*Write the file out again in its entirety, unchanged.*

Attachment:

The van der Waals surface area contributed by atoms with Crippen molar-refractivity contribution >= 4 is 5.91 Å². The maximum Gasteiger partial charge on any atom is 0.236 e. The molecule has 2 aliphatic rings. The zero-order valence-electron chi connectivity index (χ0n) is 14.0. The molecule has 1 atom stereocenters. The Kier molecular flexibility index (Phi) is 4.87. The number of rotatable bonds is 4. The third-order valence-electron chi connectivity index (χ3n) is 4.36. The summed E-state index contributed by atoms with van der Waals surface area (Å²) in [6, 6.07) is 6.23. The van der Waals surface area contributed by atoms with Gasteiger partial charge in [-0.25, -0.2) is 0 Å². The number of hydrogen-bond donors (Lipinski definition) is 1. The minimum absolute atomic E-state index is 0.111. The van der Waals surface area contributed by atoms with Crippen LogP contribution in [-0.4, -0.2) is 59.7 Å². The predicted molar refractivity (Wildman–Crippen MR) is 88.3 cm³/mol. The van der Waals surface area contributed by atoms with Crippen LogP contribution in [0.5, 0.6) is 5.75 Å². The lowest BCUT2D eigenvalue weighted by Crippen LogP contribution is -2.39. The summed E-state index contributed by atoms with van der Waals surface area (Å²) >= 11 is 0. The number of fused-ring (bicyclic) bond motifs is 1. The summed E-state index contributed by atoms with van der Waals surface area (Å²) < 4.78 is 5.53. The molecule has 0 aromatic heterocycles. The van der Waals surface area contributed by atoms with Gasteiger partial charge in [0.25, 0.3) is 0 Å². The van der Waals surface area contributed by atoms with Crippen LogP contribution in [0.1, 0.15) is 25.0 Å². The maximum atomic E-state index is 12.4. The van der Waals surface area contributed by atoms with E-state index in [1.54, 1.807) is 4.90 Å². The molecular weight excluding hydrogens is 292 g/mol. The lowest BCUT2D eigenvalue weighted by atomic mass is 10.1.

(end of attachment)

The van der Waals surface area contributed by atoms with Crippen molar-refractivity contribution >= 4 is 5.91 Å². The maximum Gasteiger partial charge on any atom is 0.236 e. The molecule has 2 aliphatic rings. The zero-order valence-electron chi connectivity index (χ0n) is 14.0. The molecule has 1 atom stereocenters. The Kier molecular flexibility index (Phi) is 4.87. The number of rotatable bonds is 4. The third-order valence-electron chi connectivity index (χ3n) is 4.36. The summed E-state index contributed by atoms with van der Waals surface area (Å²) in [6, 6.07) is 6.23. The van der Waals surface area contributed by atoms with Gasteiger partial charge in [-0.25, -0.2) is 0 Å². The number of hydrogen-bond donors (Lipinski definition) is 1. The minimum absolute atomic E-state index is 0.111. The van der Waals surface area contributed by atoms with Crippen LogP contribution in [-0.4, -0.2) is 59.7 Å². The predicted molar refractivity (Wildman–Crippen MR) is 88.3 cm³/mol. The van der Waals surface area contributed by atoms with Crippen LogP contribution in [0.5, 0.6) is 5.75 Å². The lowest BCUT2D eigenvalue weighted by Crippen LogP contribution is -2.39. The summed E-state index contributed by atoms with van der Waals surface area (Å²) >= 11 is 0. The number of fused-ring (bicyclic) bond motifs is 1. The summed E-state index contributed by atoms with van der Waals surface area (Å²) < 4.78 is 5.53. The molecule has 0 aromatic heterocycles. The van der Waals surface area contributed by atoms with Gasteiger partial charge in [0.25, 0.3) is 0 Å². The van der Waals surface area contributed by atoms with Crippen LogP contribution in [0.1, 0.15) is 25.0 Å². The maximum atomic E-state index is 12.4. The van der Waals surface area contributed by atoms with E-state index in [1.54, 1.807) is 4.90 Å². The molecular weight excluding hydrogens is 292 g/mol. The lowest BCUT2D eigenvalue weighted by atomic mass is 10.1.